Legislative Assembly for the ACT: 2006 Week 6 Hansard (7 June) . . Page.. 1825..
MR BARR (continuing):
education system in the territory with the objective of delivering a public education system with the best educational outcomes for students.
In yesterday's budget, the government announced the most significant capital injection in public education the territory has seen since self-government. There is $90 million for capital upgrades, $67 million for the construction of two new schools, and money for a feasibility study for a third that would look into the prospects of collocating a CIT campus with a college in Gungahlin. There is also $20 million over four years for investment in information technology.
Towards 2020: renewing our schools is a commitment to provide children and young people in the ACT with a vibrant, responsive and world-class public education system, a system that is second to none, one that celebrates and values diversity, strives to achieve excellence and is accessible to all. This announcement will make immediate and far-reaching improvements to our schools and will secure a sustainable education system into the future.
As part of this renewal program, a number of school closures and amalgamations have been proposed. This would come as no surprise to the community. The government has already committed to the revitalisation of public education in West Belconnen through the creation of a state-of-the-art facility and the closing of ageing infrastructure. This commitment was fully funded in yesterday's budget. However, more needs to be done across all areas of Canberra, and the government has proposed a way forward.
I flagged in my inaugural speech in this place and in subsequent speeches that there is a need for school closures and that proposals would be forthcoming. I have also highlighted my commitment to open and transparent community consultation. This government is committed to consulting with the community in a meaningful manner, but to do this you need to put together the "what"as well as the "how"of community consultation prior to making the decision, and that is what I am proposing today.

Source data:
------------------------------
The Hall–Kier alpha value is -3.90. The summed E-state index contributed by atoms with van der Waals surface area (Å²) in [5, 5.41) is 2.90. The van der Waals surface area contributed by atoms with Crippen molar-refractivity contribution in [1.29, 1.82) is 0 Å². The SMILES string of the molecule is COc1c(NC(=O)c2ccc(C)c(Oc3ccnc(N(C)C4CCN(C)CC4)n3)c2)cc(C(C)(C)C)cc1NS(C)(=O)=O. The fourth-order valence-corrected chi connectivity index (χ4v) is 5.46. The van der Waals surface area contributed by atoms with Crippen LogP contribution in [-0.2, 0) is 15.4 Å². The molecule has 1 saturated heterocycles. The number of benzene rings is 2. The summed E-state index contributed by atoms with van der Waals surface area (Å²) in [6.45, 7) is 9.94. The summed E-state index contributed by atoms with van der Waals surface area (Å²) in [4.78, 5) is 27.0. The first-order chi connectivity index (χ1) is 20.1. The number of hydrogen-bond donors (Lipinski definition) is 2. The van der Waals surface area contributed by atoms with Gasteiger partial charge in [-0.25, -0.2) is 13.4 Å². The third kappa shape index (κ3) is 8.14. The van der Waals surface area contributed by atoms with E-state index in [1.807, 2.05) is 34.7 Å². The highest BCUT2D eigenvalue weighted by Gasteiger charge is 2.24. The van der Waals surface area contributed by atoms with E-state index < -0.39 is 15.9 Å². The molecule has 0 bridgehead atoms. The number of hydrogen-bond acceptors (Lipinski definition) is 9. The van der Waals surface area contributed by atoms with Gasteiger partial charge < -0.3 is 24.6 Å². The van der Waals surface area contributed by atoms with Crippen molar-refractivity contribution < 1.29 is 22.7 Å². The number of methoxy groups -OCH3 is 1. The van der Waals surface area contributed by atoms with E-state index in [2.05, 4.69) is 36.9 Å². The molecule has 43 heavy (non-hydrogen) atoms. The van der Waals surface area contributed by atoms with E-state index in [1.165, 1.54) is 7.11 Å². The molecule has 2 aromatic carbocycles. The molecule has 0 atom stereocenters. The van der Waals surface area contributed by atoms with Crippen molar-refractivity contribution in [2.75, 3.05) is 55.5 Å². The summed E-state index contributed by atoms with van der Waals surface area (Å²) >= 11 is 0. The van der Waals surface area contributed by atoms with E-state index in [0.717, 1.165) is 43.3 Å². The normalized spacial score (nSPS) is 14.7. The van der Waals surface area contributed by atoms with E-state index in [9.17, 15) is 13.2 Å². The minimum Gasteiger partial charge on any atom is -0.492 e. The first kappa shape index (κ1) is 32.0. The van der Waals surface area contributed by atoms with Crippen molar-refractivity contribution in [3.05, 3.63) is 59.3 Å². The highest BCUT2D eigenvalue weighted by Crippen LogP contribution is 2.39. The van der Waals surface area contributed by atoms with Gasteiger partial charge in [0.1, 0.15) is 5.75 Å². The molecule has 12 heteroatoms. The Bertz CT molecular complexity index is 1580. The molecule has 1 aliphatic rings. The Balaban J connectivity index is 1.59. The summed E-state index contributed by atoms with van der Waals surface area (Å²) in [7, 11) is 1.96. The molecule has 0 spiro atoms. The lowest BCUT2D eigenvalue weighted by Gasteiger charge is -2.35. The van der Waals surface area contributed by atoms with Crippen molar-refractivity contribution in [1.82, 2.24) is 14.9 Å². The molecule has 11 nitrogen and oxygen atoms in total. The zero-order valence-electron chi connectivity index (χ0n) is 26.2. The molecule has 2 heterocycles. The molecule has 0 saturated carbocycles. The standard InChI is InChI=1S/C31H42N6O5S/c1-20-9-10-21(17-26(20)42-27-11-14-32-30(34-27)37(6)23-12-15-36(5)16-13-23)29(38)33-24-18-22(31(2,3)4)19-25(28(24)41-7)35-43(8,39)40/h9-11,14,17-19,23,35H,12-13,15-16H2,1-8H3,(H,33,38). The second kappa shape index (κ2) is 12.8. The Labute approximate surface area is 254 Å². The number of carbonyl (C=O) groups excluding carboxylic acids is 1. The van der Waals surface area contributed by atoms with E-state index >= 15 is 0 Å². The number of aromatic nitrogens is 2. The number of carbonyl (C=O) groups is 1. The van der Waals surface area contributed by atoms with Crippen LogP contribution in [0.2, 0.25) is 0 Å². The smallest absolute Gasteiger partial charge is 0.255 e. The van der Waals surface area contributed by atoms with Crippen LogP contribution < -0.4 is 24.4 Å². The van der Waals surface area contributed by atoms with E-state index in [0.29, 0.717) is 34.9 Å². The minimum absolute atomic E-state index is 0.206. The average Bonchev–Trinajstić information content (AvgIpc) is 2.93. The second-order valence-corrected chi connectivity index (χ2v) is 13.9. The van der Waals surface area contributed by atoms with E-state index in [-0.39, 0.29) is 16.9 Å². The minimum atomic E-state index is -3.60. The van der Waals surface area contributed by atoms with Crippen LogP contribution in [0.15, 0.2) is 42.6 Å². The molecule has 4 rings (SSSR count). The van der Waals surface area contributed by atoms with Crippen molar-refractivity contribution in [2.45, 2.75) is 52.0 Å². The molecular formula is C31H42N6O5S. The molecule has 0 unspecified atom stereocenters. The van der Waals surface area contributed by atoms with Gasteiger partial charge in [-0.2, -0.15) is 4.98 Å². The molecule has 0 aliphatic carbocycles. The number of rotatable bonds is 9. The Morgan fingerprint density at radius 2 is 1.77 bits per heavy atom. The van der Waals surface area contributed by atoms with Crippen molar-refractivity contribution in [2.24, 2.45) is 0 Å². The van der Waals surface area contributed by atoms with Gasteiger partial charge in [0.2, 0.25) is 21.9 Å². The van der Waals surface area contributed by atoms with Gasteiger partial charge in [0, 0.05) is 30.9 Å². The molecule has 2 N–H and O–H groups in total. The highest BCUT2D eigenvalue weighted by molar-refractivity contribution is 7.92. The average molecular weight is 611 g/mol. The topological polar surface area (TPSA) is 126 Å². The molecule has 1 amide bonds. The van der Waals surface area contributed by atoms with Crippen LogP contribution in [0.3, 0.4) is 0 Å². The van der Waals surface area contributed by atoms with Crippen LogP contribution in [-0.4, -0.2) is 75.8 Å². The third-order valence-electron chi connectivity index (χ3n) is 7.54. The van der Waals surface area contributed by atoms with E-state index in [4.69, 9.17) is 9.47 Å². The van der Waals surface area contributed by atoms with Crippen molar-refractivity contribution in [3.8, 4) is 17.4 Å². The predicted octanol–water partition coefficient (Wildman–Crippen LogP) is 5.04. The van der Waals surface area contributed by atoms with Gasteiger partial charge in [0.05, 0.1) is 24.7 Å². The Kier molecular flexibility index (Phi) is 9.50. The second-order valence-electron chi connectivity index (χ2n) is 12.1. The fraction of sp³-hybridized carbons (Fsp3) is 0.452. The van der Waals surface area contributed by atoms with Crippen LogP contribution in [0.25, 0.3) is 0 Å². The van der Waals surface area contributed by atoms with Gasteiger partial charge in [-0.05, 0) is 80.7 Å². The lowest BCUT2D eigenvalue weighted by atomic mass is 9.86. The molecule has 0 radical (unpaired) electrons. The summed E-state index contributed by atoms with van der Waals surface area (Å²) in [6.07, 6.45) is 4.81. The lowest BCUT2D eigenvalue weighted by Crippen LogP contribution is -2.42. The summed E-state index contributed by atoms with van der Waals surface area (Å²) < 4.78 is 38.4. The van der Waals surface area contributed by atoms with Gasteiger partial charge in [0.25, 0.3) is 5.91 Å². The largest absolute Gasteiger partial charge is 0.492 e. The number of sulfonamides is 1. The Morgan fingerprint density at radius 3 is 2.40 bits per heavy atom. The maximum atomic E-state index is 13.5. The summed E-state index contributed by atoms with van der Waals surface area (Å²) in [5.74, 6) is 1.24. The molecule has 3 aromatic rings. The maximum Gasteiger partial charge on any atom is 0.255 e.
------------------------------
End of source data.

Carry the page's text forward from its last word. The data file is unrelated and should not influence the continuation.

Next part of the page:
The "what"was released as part of the budget: eight regional proposals for renewing our schools. The "how"is described in the changes in this bill. As I said in my tabling speech yesterday, these changes will require the minister, before a decision is made about a proposal to close or amalgamate government schools, to tell school communities about the proposal and to listen to and consider their views.
The bill then goes on to describe the principles that must underlie the consultation process. These can be summarised as a focus on access to and provision of quality educational opportunities, openness and transparency, effective community engagement leading to sustainable decisions, provision of relevant information in a timely and accessible way, opportunities for feedback, and seeking the views of school boards likely to be affected by the proposals.
The government will engage with local communities to examine the educational, social and financial outcomes when deciding to proceed on any program, just as we engaged with the community about the West Belconnen changes. The government went to the community with a well-developed proposal that we believed would meet the educational needs of the West Belconnen area now and into the future. This stands in marked contrast to when the Liberal Party closed Charnwood high in the 1990s.